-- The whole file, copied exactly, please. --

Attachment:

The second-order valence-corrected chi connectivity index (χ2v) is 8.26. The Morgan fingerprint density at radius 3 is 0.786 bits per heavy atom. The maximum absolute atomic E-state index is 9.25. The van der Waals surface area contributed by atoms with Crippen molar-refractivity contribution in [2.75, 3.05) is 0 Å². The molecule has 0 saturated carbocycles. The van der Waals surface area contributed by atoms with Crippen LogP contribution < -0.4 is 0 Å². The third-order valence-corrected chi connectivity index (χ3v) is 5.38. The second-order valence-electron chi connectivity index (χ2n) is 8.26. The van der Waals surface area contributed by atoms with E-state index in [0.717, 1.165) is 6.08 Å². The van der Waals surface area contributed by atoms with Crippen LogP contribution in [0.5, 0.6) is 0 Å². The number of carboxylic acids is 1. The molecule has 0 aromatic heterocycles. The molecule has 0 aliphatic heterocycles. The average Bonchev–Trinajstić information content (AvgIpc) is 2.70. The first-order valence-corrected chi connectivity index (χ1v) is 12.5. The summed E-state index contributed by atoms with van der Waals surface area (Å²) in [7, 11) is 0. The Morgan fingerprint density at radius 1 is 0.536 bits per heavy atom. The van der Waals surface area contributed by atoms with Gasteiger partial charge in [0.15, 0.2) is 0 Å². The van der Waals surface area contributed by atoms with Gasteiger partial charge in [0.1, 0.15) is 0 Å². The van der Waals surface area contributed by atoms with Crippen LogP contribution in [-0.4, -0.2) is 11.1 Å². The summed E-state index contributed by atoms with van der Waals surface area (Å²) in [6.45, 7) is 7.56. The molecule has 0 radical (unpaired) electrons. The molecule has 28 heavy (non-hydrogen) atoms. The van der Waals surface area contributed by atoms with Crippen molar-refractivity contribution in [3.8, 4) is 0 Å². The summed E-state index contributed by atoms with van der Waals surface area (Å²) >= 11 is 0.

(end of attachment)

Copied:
The second-order valence-corrected chi connectivity index (χ2v) is 8.26. The Morgan fingerprint density at radius 3 is 0.786 bits per heavy atom. The maximum absolute atomic E-state index is 9.25. The van der Waals surface area contributed by atoms with Crippen molar-refractivity contribution in [2.75, 3.05) is 0 Å². The molecule has 0 saturated carbocycles. The van der Waals surface area contributed by atoms with Crippen LogP contribution < -0.4 is 0 Å². The third-order valence-corrected chi connectivity index (χ3v) is 5.38. The second-order valence-electron chi connectivity index (χ2n) is 8.26. The van der Waals surface area contributed by atoms with E-state index in [0.717, 1.165) is 6.08 Å². The van der Waals surface area contributed by atoms with Crippen LogP contribution in [0.5, 0.6) is 0 Å². The number of carboxylic acids is 1. The molecule has 0 aromatic heterocycles. The molecule has 0 aliphatic heterocycles. The average Bonchev–Trinajstić information content (AvgIpc) is 2.70. The first-order valence-corrected chi connectivity index (χ1v) is 12.5. The summed E-state index contributed by atoms with van der Waals surface area (Å²) in [7, 11) is 0. The Morgan fingerprint density at radius 1 is 0.536 bits per heavy atom. The van der Waals surface area contributed by atoms with Gasteiger partial charge in [0.15, 0.2) is 0 Å². The van der Waals surface area contributed by atoms with Gasteiger partial charge in [0.1, 0.15) is 0 Å². The van der Waals surface area contributed by atoms with Crippen LogP contribution in [-0.4, -0.2) is 11.1 Å². The summed E-state index contributed by atoms with van der Waals surface area (Å²) in [6.45, 7) is 7.56. The molecule has 0 radical (unpaired) electrons. The molecule has 28 heavy (non-hydrogen) atoms. The van der Waals surface area contributed by atoms with Crippen molar-refractivity contribution in [3.8, 4) is 0 Å². The summed E-state index contributed by atoms with van der Waals surface area (Å²) >= 11 is 0.